Black Garlic is made by keeping garlic at a high humidity + 140 degree temp for 8+ weeks (generally speaking) Keep it hot and humid for a long time.

"Bulbs are kept in a humidity-controlled environment at temperatures that range from 60 to 77 °C (140 to 170 °F) for 60 to 90 days. There are no additives, preservatives, or burning of any kind. The enzymes that give fresh garlic its sharpness break down. Those conditions are thought to facilitate the Maillard reaction" https://en.wikipedia.org/wiki/Black_garlic

The Maillard reaction and caramelization is a type of non-enzymatic browning. However, unlike the Maillard reaction, caramelization is pyrolytic, as opposed to being a reaction with amino acids. (straight from the wiki caramelization page)https://en.wikipedia.org/wiki/Caramelization

It seems to me that making black garlic is pyrolytic (head induced) and I can't find any information as to how exactly it is a reaction with amino acids.

Why is it defined as a maillard reaction and not caramelization?

  • What are you asking @Mo1?
    – GdD
    Jan 15, 2019 at 10:48
  • I don't understand SF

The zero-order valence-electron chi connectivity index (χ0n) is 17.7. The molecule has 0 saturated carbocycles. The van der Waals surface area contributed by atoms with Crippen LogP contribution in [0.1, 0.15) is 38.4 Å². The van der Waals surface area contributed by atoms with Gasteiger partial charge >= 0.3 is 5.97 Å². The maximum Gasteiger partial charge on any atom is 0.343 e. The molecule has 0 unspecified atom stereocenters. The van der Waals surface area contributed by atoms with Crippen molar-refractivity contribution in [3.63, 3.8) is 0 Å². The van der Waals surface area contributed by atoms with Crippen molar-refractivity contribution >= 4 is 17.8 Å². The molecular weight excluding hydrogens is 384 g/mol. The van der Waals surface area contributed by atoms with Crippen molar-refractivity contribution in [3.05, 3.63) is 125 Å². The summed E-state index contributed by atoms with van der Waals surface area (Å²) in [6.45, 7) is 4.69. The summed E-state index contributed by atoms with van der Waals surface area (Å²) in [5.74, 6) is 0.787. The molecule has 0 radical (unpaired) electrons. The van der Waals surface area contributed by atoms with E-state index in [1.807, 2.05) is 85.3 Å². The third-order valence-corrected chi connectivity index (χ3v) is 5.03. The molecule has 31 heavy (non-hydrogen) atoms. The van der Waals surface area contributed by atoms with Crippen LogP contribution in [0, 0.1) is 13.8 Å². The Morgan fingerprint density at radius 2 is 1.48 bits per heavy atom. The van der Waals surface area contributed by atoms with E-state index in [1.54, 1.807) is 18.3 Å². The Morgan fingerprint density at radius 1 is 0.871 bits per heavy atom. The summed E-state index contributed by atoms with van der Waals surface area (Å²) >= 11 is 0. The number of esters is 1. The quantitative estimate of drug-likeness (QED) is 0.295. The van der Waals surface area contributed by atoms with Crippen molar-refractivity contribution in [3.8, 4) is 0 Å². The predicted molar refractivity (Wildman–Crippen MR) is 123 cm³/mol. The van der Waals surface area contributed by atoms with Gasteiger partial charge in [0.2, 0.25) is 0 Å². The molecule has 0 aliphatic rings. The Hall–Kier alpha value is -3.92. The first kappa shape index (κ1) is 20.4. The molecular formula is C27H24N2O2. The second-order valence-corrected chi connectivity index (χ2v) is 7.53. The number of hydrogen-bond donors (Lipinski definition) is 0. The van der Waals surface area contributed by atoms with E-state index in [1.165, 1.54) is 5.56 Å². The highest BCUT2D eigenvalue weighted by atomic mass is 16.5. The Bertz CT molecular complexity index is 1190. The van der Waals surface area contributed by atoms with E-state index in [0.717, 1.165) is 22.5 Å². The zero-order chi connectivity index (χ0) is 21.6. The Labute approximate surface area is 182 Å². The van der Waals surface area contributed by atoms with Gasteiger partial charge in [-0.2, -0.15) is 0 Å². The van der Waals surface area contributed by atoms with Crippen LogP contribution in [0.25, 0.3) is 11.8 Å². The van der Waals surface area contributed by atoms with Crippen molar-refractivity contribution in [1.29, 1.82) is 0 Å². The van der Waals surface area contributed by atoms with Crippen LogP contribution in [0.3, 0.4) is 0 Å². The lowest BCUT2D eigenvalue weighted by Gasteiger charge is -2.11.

– Mo1
    Jan 15, 2019 at 10:58
  • ok. I misunderstood the question. Well, both reactions are definitely heat induced, and both result in products more complex than the substrates, so I definitely don't see why one would be pyrolytic and the other not. The only difference is caramelization only involves sugars while Maillard reaction involves both sugars and amino acids, and the set of products is different, also producing different flavor. The simplest answer as to why define it as one and not the other is 'it tastes umami, not caramel'.
    – SF.
    Jan 15, 2019 at 11:11
  • To me it superficially looks more like a chemical process which is facilitated by heat, and not a more simple heat caramelization.
    – brhans
    Jan 15, 2019 at 14:09
  • I'd argue that it's not either Malliard or Caramelization, but its own thing.
    – FuzzyChef
    Jan 15, 2019 at 17:20


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